Harvard Business School's First Transgender Student Speaks Out

Though queer identities are finding greater acceptance in America, the trend is uneven: Transgender individuals still find themselves marginalized.
Wikimedia Commons

Last year, Harvard Business School accepted its first transgender student. She is, in fact, the first openly trans person to be admitted to any top management program in the country.

The implicit message to the business world that comes with a school like Harvard’s acceptance isn’t one Del (who prefers to go by her first name) expected to hear in her lifetime. Society’s tolerance for homosexuality may be on the rise, but so far transgender individuals have been largely left out of this growing openness to queer identities. One of the greatest challenges trans people face comes with employment. Employers are often reluctant to take on the perceived risk of hiring a visibly trans person, fearing that they will lose customers or make other staff uncomfortable. Thus, despite having consistently greater levels of education than the general population, one in six trans people subsists on a total household income of under $10,000 a year, a dire financial situation compounded by their needs for hormone replacement therapy. 

As a result, 16 percent of trans women end up in the underground economy, primarily within sex work, further perpetuating the stigma against them. The overwhelming stigma and social isolation that trans people experience puts them at risk for depression and sexual abuse. Half of trans people attempt suicide. While other marginalized groups have days of celebration - such as the pride days within the gay communities - trans people have only the Transgender Day of Remembrance, which occurs on November 20. It is a day when the trans community remembers those who have been killed as a result of transphobia and draws attention to the continued violence inflicted on the trans community. Every year, the memorial event includes a reading of the names of those who lost their lives in the previous year. The list does not get shorter as the years go on. 

Though Del, too, has faced prejudice socially and professionally, working within the technology sector has meant that she has been largely behind the scenes, resulting in far less discrimination than many others within the trans community. But while Del has never fallen into indigence, she has experienced the intolerance, verbal abuse, and physical violence that are part of everyday life for trans people.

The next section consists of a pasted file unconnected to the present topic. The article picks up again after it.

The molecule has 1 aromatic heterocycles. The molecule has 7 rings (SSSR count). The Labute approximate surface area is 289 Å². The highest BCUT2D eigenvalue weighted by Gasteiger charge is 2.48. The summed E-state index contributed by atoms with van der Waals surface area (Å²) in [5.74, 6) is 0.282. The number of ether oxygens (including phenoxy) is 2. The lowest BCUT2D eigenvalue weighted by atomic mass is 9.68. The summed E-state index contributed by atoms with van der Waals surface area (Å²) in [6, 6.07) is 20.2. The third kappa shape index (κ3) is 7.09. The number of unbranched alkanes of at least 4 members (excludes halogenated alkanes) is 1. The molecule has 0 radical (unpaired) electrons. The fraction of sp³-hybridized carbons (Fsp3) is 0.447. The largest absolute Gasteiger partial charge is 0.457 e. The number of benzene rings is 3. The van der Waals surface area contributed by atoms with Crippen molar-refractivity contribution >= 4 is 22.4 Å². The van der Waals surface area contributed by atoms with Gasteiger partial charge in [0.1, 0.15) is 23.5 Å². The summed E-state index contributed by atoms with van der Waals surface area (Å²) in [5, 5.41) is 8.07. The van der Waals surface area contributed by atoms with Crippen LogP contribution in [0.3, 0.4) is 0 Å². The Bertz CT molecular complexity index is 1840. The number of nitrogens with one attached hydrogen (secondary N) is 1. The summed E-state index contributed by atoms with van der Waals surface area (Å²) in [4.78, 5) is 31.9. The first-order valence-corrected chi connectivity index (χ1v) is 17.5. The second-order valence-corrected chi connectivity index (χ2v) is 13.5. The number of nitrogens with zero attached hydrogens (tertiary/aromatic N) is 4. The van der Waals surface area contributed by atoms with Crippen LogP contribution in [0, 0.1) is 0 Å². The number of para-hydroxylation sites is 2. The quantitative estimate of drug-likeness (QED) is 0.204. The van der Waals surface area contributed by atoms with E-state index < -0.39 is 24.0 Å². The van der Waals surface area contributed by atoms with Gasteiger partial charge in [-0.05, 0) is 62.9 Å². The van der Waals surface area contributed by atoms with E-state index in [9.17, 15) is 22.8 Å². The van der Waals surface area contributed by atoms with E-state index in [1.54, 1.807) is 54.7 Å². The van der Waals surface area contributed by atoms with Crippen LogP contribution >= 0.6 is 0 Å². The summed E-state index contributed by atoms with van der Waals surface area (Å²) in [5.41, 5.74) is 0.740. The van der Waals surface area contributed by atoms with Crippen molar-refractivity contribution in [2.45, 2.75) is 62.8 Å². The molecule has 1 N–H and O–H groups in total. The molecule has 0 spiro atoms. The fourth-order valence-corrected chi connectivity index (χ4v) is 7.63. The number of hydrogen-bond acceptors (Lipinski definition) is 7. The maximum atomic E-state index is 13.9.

When I met with Del in Cambridge on a crisp fall evening, I could not help but wonder why she has chosen to be open about being trans at all. She is a strikingly beautiful blonde whose history is imperceptible when you look at her. Del agrees that telling her story puts her at a disadvantage: “Even the mechanics of sharing my past are difficult. The only exposure the average person has to transgender issues is from overwhelmingly false media stereotypes. We haven't had our Will & Grace moment yet, so coming out usually needs to be accompanied by a lot of education.”

If she wanted, Del could seamlessly blend into the background at Harvard Business School. It is very clear to me that the only reason she has decided to identify with the trans community is to help others by changing negative stereotypes. Most transgender individuals who manage to defy the odds by achieving success do so because they exist in stealth, hiding their trans history. While Del has chosen to speak out, she says she doesn’t fault those who choose not to share their past. “After transition, transgender becomes less an identity than an experience for many people, and one most are happy to forget.”

Sometimes it is the indirect discrimination of otherwise well-meaning people, rather than deliberate acts of hate, that most profoundly affects a transgendered person’s quality of life. “Most employers and administrators have not only never met a transgender person before, they have never been in an environment where they see others embrace a trans person. As a result, many open-minded and accepting people do terrible things out of the fear of what other people might think.” That’s why she sees the school’s acceptance of a transgendered individual as being so important. “Any difference I can make by being here is dwarfed by the impact the school and my peers have had by embracing a trans student as one of their own.  They are the ones who are changing the world.”

Presented by

Elizabeth Segran

is a writer based in Cambridge, Massachusetts. 

Things Not to Say to a Pregnant Woman

You don't have to tell her how big she is. You don't need to touch her belly.

Join the Discussion

After you comment, click Post. If you’re not already logged in you will be asked to log in or register.

blog comments powered by Disqus

Video

Things Not to Say to a Pregnant Woman

You don't have to tell her how big she is. You don't need to touch her belly.

Video

Maine's Underground Street Art

"Graffiti is the farthest thing from anarchy."

Video

The Joy of Running in a Beautiful Place

A love letter to California's Marin Headlands

Video

'I Didn't Even Know What I Was Going Through'

A 17-year-old describes his struggles with depression.

Video

Google Street View, Transformed Into a Tiny Planet

A 360-degree tour of our world, made entirely from Google's panoramas

Video

The Farmer Who Won't Quit

A filmmaker returns to his hometown to profile the patriarch of a family farm

Video

Riding Unicycles in a Cave

"If you fall down and break your leg, there's no way out."

Video

Carrot: A Pitch-Perfect Satire of Tech

"It's not just a vegetable. It's what a vegetable should be."

More in National

Just In